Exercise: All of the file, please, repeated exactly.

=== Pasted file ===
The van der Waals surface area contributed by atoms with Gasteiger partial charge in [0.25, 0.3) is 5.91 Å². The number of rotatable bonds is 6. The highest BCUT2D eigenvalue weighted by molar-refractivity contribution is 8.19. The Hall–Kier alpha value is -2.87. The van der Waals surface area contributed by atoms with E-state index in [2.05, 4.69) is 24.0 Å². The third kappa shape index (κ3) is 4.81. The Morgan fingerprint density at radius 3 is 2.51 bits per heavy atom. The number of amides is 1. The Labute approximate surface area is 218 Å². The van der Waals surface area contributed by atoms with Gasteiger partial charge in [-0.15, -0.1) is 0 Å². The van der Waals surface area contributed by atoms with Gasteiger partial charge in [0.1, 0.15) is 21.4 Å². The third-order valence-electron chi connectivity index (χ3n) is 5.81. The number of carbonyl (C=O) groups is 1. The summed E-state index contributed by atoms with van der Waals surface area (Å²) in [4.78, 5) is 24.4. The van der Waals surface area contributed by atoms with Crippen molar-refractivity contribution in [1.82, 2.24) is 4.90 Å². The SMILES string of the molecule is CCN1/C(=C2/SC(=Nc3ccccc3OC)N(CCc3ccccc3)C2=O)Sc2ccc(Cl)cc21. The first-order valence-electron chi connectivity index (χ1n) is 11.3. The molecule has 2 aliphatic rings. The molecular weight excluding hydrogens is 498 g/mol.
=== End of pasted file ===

The van der Waals surface area contributed by atoms with Gasteiger partial charge in [0.25, 0.3) is 5.91 Å². The number of rotatable bonds is 6. The highest BCUT2D eigenvalue weighted by molar-refractivity contribution is 8.19. The Hall–Kier alpha value is -2.87. The van der Waals surface area contributed by atoms with E-state index in [2.05, 4.69) is 24.0 Å². The third kappa shape index (κ3) is 4.81. The Morgan fingerprint density at radius 3 is 2.51 bits per heavy atom. The number of amides is 1. The Labute approximate surface area is 218 Å². The van der Waals surface area contributed by atoms with Gasteiger partial charge in [-0.15, -0.1) is 0 Å². The van der Waals surface area contributed by atoms with Gasteiger partial charge in [0.1, 0.15) is 21.4 Å². The third-order valence-electron chi connectivity index (χ3n) is 5.81. The number of carbonyl (C=O) groups is 1. The summed E-state index contributed by atoms with van der Waals surface area (Å²) in [4.78, 5) is 24.4. The van der Waals surface area contributed by atoms with Crippen molar-refractivity contribution in [1.82, 2.24) is 4.90 Å². The SMILES string of the molecule is CCN1/C(=C2/SC(=Nc3ccccc3OC)N(CCc3ccccc3)C2=O)Sc2ccc(Cl)cc21. The first-order valence-electron chi connectivity index (χ1n) is 11.3. The molecule has 2 aliphatic rings. The molecular weight excluding hydrogens is 498 g/mol.